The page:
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playing musette

PostPosted: Wed Jun 04, 2003 6:00 am
by justjack
Hi, all. I'm hoping someone out there plays musette-I've been listening to the Essential Masters Musette CD (Vacher, Viseur, Murena, Ferrero, etc.) and am wondering if anyone's got any hot tips for guitar comping (especially if you're sans accordion). Thanks as always, Jack.

PostPosted: Tue Jun 10, 2003 3:33 pm
by djangology
i think to start with playing Montagne Ste.Genevieve. by the way, there is a KILLER version of this tune mixed heavily with Accordion AND guitar and its by an accordionist named Michel Macias who plays with a French guitar player named Vincent Macias. I hadn't heard of the guitar player before, but he is great on this tune. The important thing is that his version of the song will give you lots of ideas on how to play along with an accordion. :-)

PostPosted: Tue Jun 10, 2003 6:00 pm
by Jan Primus
Go to THE Puget Sound Guitar Workshop winter retreat and you can play with Kory. I dont know that he knows any musette pieces, but he can certainly learn them if I know him.

PostPosted: Tue Jun 10, 2003 6:11 pm
by djangology
ah... thats an interesting tip... i'll think about going... not for only that reason of course... but i always hear positive things about that retreat...

PostPosted: Tue Jun 10, 2003 6:58 pm
by nwilkins
I'm sure Scot Wise can help you out here :)
As for people to listen to, there are lots of diff ways to play/accompany waltzes - for the pure Musette style listen to Didi Duprat (he plays on many tracks of the "Paris Musette" series of CDs). In a more gypsy context, it seems to me that there is less emphasis on voice movement within the accompanying chords - listen to the German guys like Hans'che and you'll see what I mean.

PostPosted: Wed Jun 11, 2003 5:50 am
by justjack
nwilkins wrote:
"listen to the German guys like Hans'che and you'll see what I mean."

I'm on it...thanks. Anyone know of 'classic' musette without accordion, or is that sacrilege?

PostPosted: Wed Jun 11, 2003 1:48 pm
by nwilkins
go to this site:

and order their CD - this is Scot's band and it is a great CD - musette without accordion :)

PostPosted: Wed Jun 11, 2003 6:38 pm
by Scot
Well, thanks, Nick! I still have a few of the CDs left, and if there is interest, I might have another batch printed up and offer a little book with chord charts and some text regarding my method for chording as an option. Playing valses is fun and challenging - it takes a formidable right hand to play the melodies, especially the B sections of Privat's tunes. The harmonies are sophisticated enough to allow some adventurism, too.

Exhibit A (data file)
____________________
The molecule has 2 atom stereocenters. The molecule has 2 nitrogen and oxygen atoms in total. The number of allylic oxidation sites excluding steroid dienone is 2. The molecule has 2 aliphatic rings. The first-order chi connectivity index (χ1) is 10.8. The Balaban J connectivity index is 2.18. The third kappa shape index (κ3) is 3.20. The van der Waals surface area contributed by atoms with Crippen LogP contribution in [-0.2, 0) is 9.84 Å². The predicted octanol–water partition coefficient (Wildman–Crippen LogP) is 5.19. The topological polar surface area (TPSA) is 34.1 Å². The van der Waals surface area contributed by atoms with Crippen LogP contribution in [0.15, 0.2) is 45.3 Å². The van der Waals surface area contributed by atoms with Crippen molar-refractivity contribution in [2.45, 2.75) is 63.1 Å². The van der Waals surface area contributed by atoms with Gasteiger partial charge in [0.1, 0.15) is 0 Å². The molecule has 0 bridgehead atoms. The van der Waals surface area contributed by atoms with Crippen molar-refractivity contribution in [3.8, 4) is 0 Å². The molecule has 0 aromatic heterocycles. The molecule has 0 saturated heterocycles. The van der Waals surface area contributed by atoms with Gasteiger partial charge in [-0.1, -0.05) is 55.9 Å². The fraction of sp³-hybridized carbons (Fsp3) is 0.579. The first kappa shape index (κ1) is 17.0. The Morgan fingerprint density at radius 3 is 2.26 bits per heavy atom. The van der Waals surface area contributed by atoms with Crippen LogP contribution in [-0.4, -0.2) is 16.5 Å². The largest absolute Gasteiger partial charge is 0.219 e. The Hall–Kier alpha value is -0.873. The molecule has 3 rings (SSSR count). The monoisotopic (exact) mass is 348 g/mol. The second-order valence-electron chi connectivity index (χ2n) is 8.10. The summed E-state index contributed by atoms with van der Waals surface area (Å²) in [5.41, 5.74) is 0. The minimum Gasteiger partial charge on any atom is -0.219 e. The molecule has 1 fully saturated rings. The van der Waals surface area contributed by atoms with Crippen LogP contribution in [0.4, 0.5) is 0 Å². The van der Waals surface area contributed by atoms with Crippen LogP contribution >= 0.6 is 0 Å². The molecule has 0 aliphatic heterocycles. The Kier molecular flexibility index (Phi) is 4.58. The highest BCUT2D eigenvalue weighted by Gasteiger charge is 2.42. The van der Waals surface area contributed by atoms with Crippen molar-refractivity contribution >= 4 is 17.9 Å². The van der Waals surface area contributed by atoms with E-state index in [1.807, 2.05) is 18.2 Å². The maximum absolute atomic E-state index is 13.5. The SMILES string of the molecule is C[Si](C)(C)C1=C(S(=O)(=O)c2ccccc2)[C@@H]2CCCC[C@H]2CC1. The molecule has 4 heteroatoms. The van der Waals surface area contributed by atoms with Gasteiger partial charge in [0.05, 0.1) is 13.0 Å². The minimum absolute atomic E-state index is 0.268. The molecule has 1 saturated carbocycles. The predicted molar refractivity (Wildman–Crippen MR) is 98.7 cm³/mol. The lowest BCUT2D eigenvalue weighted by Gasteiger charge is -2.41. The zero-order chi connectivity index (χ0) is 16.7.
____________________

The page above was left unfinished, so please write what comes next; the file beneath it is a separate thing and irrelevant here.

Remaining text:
Jack, feel free to email me if you like, I'll be happy to go over this in more detail. CDs are still $12 or 15,50 euro includes postage.

Best, Scot

PostPosted: Wed Jun 11, 2003 7:13 pm
by djangology
Scot, if your going to do a booklet with charts and your CD, i would be interested. i want to expand beyond just merely Montagne Ste. Genevieve... i get the impression your from the Northwest... is that true?

PostPosted: Wed Jun 11, 2003 9:10 pm
by nwilkins
Since Scot's location (right under his name) is "south", I think it would be a safer bet to assume he is from the South :wink: Of course all you have to do is go to the homepage to find out.

PostPosted: Wed Jun 11, 2003 10:17 pm
by Cuimean
The website for a San Francisco band called The Baguette Quartet might have some info for you. Take a look at the discography and bibliography in the "What We Do" section.

If you haven't already, try checking out Romane's "Impair & Valse" album. It's a collection of musette pieces, with a few nice bonuses: the bass and rhythm guitar tracks for the entire album are presented for those who wish to practice the leads (or analyze the rhythm playing) and a CD-ROM portion of the disc includes printable sheet music with tablature.

PostPosted: Wed Jun 11, 2003 10:48 pm
by djangology
i couldn't find the info on Scot's page that says where the band lives... and i thought i had heard his name mentioned around here in the northwest a few times before and so I "assumed" he was from up here despite the fact that it said south. some of us on this HotClub forum say that they are from the strangest places and so I don't usually take that seriously...

PostPosted: Thu Jun 12, 2003 5:24 am
by Scot
Pacific NW? No, I'm in Charlotte NC. I am planning to come out to Seattle for the Djangofest in October, though.

I like the Baguette 4tet too, though they are more eclectic and have a lot of songs and stuff on their CDs. "Impair et Valse" is also good. The playing and arrangements are solid (we played around with several of them on our CD) BUT, the phrasing and rhythm are jazzy and IMO it would be a stretch to call this musette playing. I think that Romane was aiming more for something like Baro Ferret's style. In fact he quotes Baro liberally on some of the tunes - no easy thing! The rhythmic aspect of Romane's CD does not have much of the dance-hall feel, by design I'm certain. But on our recording, that "bal-musette" feel was exactly the aim, so it really does not sound much like Romane's CD.

Jon, I'll get up with you off-forum to discuss the CD and booklet. I'll be sure to send you one too, Nick.


PostPosted: Thu Jun 12, 2003 2:03 pm
by nwilkins
Thanks :D :D :D

PostPosted: Thu Jun 12, 2003 3:44 pm
by djangology
That would be great! :wink: